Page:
Our madel S is currently charging at from 227 to 232 volt at 39 to 40 amps. Since we are about 500 feet from the main panel at the road and an other 80 feet out to the garage, we expect about a 6 volt drop in voltage from 240 to about 234 volts. The additional drop in voltage may be because PG&E provides less than adequate voltage to begin with and more of our neighbors are home in the evening. Most of the time, I will find that the charging rate has dropped to 30 amps after an hour or so.
Does anyone know how Tesla's software was written? Is there a low voltage limit? Or some other factor that triggers the lowering of the charging rate to 30 amps.
I am absolutely confident that the #6 copper wire running to our garage is adequate. But I would like to solve this issue and get back to the consistent 40 amp charging we had prior to the software update.

Brian H | January 17, 2015

Yeah, twitches and glitches in supply will make the car dial down the amps.

icarreras | January 18, 2015

It happens to me every time the first floor AC unit (bigger that the second floor one) turns on. It has happened with a couple of loaners as well. Electrician says everything in the house is fine, that it is most likely some type of protection of the car. I charge at 2:00 AM now, when the AC is usually off, and problem solved.

sonofomar | January 18, 2015

@icarreras: "...and problem solved." This statement and the thread implies 40A is better than 30A or lower. Is that known? I've searched the forum for a definitive answer, but I've seen varying opinions on what the optimum amperage for charging is, whether you're looking for maximum charging efficiency or least stress on the car. On the latter, the answer seems to be "don't worry about it", Tesla has you covered. On the former, it's apparently complicated. Power losses will increase with the square of amperage, but I've read that the inverter may have a sweet spot for efficiency at 20-30A. I'm not an electrical engineer, but I do care about charging efficiency. I want to be sure that our solar panels have the best chance of covering all our annual usage. AZ summer AC needs will come, and the next few months of building net metering credits are critical. Can anyone supply a link to the definitive answer?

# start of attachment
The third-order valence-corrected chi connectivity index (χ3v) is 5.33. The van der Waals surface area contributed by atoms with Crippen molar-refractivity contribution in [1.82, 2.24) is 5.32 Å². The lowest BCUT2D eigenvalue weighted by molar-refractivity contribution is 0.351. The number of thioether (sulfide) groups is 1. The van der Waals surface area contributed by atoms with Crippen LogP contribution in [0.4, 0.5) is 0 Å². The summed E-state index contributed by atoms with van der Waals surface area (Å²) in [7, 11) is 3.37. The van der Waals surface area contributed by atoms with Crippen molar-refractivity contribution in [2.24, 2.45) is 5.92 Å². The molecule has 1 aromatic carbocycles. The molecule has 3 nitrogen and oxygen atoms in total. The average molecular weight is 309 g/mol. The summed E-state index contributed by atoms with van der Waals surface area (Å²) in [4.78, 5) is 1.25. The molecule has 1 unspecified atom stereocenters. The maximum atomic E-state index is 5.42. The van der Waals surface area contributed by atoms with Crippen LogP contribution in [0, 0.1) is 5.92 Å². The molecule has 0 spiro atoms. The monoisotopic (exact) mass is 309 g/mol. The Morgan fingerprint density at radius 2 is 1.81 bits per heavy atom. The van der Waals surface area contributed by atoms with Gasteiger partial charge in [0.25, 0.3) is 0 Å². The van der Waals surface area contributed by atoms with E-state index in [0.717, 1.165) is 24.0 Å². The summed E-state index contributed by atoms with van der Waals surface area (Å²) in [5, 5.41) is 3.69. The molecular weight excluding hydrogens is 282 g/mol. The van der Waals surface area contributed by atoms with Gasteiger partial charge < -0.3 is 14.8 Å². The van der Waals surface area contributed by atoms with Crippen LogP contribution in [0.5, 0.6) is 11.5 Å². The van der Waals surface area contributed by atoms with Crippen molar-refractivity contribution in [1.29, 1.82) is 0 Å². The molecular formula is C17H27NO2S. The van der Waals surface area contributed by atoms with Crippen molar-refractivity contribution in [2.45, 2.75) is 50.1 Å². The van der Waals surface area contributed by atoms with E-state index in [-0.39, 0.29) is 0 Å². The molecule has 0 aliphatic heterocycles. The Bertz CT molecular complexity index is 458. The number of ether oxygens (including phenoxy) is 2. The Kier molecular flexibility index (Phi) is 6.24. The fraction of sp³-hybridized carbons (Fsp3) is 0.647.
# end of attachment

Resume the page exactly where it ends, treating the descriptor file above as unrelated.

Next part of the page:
AoneOne | January 18, 2015

From:, for the example 40 miles @ $0.12/kWh:

40 or 80A takes 13.2 kWh
24A takes 13.4 kWh

So, it doesn't make a real difference in efficiency. Personally, if I have the time, I like charging at lower currents to minimize I^2*R losses in the wiring and connectors.

bish | January 18, 2015

Mine would drop from 40 to 30 amps whenever the house air conditioning started(Similiar to @icarreras). But when charging at 38 amps it does not drop down to 30.

@AoneOne, twinkle twinkle little star, power is equal to i squared R.

AoneOne | January 18, 2015

@bish: cute rhyme.

Haggy | January 18, 2015

Ever since my car was new, on more days than not, by the time I got into the car in the morning things were at 30A. Some days it was still at 40A. The longer the charge, the more likely it was that it dropped.

I read the explanations and they made sense so I didn't give it much thought. Nobody's power is perfectly clean. After a while I noticed that if it was charging at 30 and I stopped it and restarted it at 40, I got an message about a problem with charging. Then it dropped to 30 and worked.

I took it in for service for an unrelated issue and figured I'd ask about it and have them check my cable while they were at it. They told me that there's a problem with the charger and that even if I hadn't told them they would have fixed it on that visit. They also said it would have been a matter of time before they called me and told me to bring it in.

Long story short, they changed the charger on the car and it's charged at 40 and stayed at 40 ever since. No exceptions.

bevguy | January 18, 2015

Unless you are in a big rush why charge at the full 40 amps? Considering all the other construction shortcuts in most houses today, I don't[put full faith in the electricians.
Since you usually have at least 12 hours to charge do it at 30 amps. You have nothing to lose. What difference does it make whether you charge in 6 hours or 8 hours if you are asleep? | January 18, 2015